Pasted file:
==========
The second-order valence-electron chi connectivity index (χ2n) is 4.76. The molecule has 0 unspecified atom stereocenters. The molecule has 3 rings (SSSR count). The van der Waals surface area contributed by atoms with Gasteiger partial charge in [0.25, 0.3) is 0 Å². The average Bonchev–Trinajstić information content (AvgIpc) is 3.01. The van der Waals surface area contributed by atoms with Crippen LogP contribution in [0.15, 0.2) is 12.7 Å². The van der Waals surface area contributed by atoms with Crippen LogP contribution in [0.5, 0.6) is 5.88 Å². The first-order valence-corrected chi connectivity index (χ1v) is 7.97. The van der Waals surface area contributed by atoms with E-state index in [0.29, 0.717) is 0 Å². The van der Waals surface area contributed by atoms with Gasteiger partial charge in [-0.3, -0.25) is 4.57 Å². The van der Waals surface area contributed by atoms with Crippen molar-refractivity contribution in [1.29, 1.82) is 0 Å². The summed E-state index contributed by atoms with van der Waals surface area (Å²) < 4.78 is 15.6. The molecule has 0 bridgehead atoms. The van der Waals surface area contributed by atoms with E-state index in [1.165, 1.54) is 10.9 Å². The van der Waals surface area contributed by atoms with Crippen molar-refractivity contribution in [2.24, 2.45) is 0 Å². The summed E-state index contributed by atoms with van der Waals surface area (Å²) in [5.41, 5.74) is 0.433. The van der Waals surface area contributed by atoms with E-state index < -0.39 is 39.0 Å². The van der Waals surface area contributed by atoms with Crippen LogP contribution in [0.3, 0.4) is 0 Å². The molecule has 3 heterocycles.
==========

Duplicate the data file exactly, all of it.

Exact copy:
The second-order valence-electron chi connectivity index (χ2n) is 4.76. The molecule has 0 unspecified atom stereocenters. The molecule has 3 rings (SSSR count). The van der Waals surface area contributed by atoms with Gasteiger partial charge in [0.25, 0.3) is 0 Å². The average Bonchev–Trinajstić information content (AvgIpc) is 3.01. The van der Waals surface area contributed by atoms with Crippen LogP contribution in [0.15, 0.2) is 12.7 Å². The van der Waals surface area contributed by atoms with Crippen LogP contribution in [0.5, 0.6) is 5.88 Å². The first-order valence-corrected chi connectivity index (χ1v) is 7.97. The van der Waals surface area contributed by atoms with E-state index in [0.29, 0.717) is 0 Å². The van der Waals surface area contributed by atoms with Gasteiger partial charge in [-0.3, -0.25) is 4.57 Å². The van der Waals surface area contributed by atoms with Crippen molar-refractivity contribution in [1.29, 1.82) is 0 Å². The summed E-state index contributed by atoms with van der Waals surface area (Å²) < 4.78 is 15.6. The molecule has 0 bridgehead atoms. The van der Waals surface area contributed by atoms with E-state index in [1.165, 1.54) is 10.9 Å². The van der Waals surface area contributed by atoms with Crippen molar-refractivity contribution in [2.24, 2.45) is 0 Å². The summed E-state index contributed by atoms with van der Waals surface area (Å²) in [5.41, 5.74) is 0.433. The van der Waals surface area contributed by atoms with E-state index < -0.39 is 39.0 Å². The van der Waals surface area contributed by atoms with Crippen LogP contribution in [0.3, 0.4) is 0 Å². The molecule has 3 heterocycles.